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Blog Club Review

Visionquest 13 At The Warehouse Project, Manchester

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The 27th of April 2013 marked the last reduced capacity night to be held at Manchester’s Warehouse Project until next autumn. Who better to send it out with a bang than Visionquest Thirteen, inspired by the Mayan obsession with the number, which spawned the idea for thirteen tour locations across the globe. The night began at 21:30 with Dinky, Laura Jones, and Tale of Us taking over Room 3, a three-sided room with plastic strip curtains lining the entry whilst playing as VisionquestLee CurtissRyan CrossonSeth Troxler, and Shaun Reeves took on the elongated Room 2. Both rooms were seemed to be fitted with better lighting  set ups than I previously remembered and throughout the night strange, stone-faced women slowly roamed the rooms, garbed in long, black cloak who would often apparate behind the artists at some point in their sets.

One of the stars of 2012, Laura Jones brought something much appreciated to Room 3 and it was refreshing to see a DJ having just as a good of a time as the crowd. Nope, no stoicism from this woman, just smiles, claps, and melodious, deep, dark house and the people absolutely loved her for it. Perhaps it looked like there were more of us in that room than possible, but that was due to the large mirrors, rising up behind her with the energy from seeing everyone in the adoring crowd behind her proving just too damn tasty. Towards the end of her set, those hooded figures appeared behind Jones and performed some strangely choreographed movements, which thankfully failed to detract from her powerful set. Tale of Us followed up, playing a much heavier set with as the fog thickened, the duo disappearing from sight with their bassline rising to a new height, shocking right through the diaphragm as the overtones blared like dinosaurs, punctuated by piercing beats.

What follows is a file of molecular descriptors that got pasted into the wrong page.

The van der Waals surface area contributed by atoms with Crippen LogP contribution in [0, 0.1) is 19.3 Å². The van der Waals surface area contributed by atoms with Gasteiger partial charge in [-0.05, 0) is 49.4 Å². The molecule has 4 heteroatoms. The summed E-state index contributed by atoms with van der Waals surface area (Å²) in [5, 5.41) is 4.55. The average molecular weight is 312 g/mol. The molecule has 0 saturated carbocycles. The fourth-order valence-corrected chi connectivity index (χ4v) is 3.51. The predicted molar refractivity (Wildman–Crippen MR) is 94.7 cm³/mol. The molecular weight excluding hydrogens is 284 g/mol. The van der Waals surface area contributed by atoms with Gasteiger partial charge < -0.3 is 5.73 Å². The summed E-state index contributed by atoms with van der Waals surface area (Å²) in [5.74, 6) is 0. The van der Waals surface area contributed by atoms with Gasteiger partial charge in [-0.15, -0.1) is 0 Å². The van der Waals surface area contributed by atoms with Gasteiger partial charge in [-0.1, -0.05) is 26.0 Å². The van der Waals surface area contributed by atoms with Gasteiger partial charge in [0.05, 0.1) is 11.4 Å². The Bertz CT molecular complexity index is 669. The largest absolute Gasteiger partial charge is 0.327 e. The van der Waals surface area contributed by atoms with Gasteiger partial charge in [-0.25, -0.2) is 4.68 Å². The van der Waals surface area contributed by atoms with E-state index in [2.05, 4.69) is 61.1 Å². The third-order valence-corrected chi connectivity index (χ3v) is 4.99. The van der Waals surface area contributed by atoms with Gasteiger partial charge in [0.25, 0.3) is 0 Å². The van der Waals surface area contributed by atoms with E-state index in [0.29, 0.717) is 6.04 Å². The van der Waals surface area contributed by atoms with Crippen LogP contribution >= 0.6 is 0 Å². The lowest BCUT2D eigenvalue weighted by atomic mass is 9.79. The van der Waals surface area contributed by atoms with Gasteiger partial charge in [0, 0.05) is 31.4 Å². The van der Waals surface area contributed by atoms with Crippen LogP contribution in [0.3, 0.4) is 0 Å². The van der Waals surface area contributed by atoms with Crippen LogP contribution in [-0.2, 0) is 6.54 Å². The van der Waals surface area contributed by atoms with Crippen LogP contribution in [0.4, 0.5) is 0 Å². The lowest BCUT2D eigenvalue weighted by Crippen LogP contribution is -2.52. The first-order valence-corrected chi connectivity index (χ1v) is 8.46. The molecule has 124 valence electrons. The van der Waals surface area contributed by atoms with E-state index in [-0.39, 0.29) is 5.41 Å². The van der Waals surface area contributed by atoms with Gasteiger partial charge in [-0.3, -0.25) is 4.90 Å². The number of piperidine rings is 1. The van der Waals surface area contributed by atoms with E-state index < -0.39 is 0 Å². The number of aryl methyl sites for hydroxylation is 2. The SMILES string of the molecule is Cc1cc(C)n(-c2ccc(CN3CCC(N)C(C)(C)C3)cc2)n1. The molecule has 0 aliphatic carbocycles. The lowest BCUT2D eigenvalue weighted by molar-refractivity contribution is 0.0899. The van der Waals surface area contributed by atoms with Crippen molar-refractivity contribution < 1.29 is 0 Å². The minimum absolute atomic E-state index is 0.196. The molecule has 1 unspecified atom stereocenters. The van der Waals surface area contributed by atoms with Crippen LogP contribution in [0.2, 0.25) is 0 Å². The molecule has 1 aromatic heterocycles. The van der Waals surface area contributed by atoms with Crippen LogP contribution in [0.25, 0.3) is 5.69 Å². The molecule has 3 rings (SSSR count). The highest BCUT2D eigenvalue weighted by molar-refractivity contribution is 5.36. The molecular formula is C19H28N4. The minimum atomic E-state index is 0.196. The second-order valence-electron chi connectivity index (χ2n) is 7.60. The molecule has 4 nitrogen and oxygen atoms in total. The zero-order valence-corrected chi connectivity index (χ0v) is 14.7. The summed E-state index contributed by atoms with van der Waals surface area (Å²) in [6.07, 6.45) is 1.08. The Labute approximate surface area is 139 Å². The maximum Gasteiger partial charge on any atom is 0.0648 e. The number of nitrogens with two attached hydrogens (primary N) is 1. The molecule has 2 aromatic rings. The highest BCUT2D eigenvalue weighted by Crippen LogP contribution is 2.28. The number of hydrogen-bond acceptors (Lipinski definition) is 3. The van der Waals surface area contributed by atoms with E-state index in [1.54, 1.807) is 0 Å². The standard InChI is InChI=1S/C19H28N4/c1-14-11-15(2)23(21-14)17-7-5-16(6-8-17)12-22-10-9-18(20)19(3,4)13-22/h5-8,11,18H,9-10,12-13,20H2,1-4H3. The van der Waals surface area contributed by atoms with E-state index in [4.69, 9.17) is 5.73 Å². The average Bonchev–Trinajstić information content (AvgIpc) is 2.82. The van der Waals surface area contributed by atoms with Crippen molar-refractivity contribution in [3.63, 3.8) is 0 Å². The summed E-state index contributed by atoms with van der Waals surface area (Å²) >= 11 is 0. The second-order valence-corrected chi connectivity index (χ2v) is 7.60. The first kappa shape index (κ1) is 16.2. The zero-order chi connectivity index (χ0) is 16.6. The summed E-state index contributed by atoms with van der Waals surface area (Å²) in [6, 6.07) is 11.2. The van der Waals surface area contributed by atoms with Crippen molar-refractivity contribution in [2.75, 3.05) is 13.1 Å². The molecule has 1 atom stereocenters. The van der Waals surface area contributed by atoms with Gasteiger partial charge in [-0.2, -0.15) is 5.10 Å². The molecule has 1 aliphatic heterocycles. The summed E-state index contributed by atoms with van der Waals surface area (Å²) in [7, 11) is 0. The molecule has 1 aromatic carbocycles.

Visionquest left no room for disappointment. The Detroit quartet rocked Room 2 from dusk till dawn. The show wasn’t sold-out, likely due to Manchester’s large student population likely revising, but at least it left plenty of room for the crowd to move about. Some just preferred to spin round at the back, where additional lighting fixtures had been provided, having far too good of a time to squash themselves in at the front. At times it was difficult to discern which of the four was manning the decks apart from Troxler with that signature hair. But, with the theme of their tour, that didn’t seem to be the point. They played as a group; while one took to the decks, the others tweaked around sound effects, adding unexpected twists and turns. Curtiss said himself, “Visionquest Thirteen is a chance for the boys and I to go back to what we do best: playing and hanging out together the way we used to and coming up with new ideas. The twist on doing these thirteen special events is that we will be pushing the level of production and music up further than we had originally imagined.” They certainly managed that. I’ve never had such an intimate and ‘off the chart’ night in Warehouse Project as far as I can remember. Towards the end, the majority crammed into Room 2, begging for one last climax. It was incredible, watching the four of them, having the time of their lives. Spinning round and hugging with pride. Just when we thought it was over as well and the lights had come on, they threw on the sexiest of saxophone tracks which provided an excellent opportunity to dance out in style.  An overall top night, we’re grateful that Visionquest Thirteen decided to stop off in Manchester and I suppose for the Mayan calendar too!

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